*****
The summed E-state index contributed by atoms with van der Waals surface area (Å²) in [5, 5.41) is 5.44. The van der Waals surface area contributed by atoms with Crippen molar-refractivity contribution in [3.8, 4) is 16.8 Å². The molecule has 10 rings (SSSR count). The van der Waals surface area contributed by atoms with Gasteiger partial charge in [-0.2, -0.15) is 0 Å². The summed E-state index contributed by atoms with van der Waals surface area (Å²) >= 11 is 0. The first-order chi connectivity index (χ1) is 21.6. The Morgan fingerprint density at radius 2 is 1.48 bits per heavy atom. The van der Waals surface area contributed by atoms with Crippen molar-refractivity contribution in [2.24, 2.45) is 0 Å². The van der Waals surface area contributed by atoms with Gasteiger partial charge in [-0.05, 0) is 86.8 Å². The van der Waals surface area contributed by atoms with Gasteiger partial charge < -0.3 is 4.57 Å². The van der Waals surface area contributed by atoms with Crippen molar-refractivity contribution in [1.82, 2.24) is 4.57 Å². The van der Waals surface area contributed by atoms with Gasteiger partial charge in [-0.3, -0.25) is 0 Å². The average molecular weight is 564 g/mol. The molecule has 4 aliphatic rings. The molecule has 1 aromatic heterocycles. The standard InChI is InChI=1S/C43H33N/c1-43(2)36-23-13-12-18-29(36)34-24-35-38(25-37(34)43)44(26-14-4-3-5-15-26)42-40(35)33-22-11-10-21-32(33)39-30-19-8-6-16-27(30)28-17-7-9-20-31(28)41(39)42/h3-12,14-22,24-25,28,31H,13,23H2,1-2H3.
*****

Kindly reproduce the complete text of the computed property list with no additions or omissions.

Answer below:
The summed E-state index contributed by atoms with van der Waals surface area (Å²) in [5, 5.41) is 5.44. The van der Waals surface area contributed by atoms with Crippen molar-refractivity contribution in [3.8, 4) is 16.8 Å². The molecule has 10 rings (SSSR count). The van der Waals surface area contributed by atoms with Gasteiger partial charge in [-0.2, -0.15) is 0 Å². The summed E-state index contributed by atoms with van der Waals surface area (Å²) >= 11 is 0. The first-order chi connectivity index (χ1) is 21.6. The Morgan fingerprint density at radius 2 is 1.48 bits per heavy atom. The van der Waals surface area contributed by atoms with Crippen molar-refractivity contribution in [2.24, 2.45) is 0 Å². The van der Waals surface area contributed by atoms with Gasteiger partial charge in [-0.05, 0) is 86.8 Å². The van der Waals surface area contributed by atoms with Gasteiger partial charge < -0.3 is 4.57 Å². The van der Waals surface area contributed by atoms with Crippen molar-refractivity contribution in [1.82, 2.24) is 4.57 Å². The van der Waals surface area contributed by atoms with Gasteiger partial charge in [-0.3, -0.25) is 0 Å². The average molecular weight is 564 g/mol. The molecule has 4 aliphatic rings. The molecule has 1 aromatic heterocycles. The standard InChI is InChI=1S/C43H33N/c1-43(2)36-23-13-12-18-29(36)34-24-35-38(25-37(34)43)44(26-14-4-3-5-15-26)42-40(35)33-22-11-10-21-32(33)39-30-19-8-6-16-27(30)28-17-7-9-20-31(28)41(39)42/h3-12,14-22,24-25,28,31H,13,23H2,1-2H3.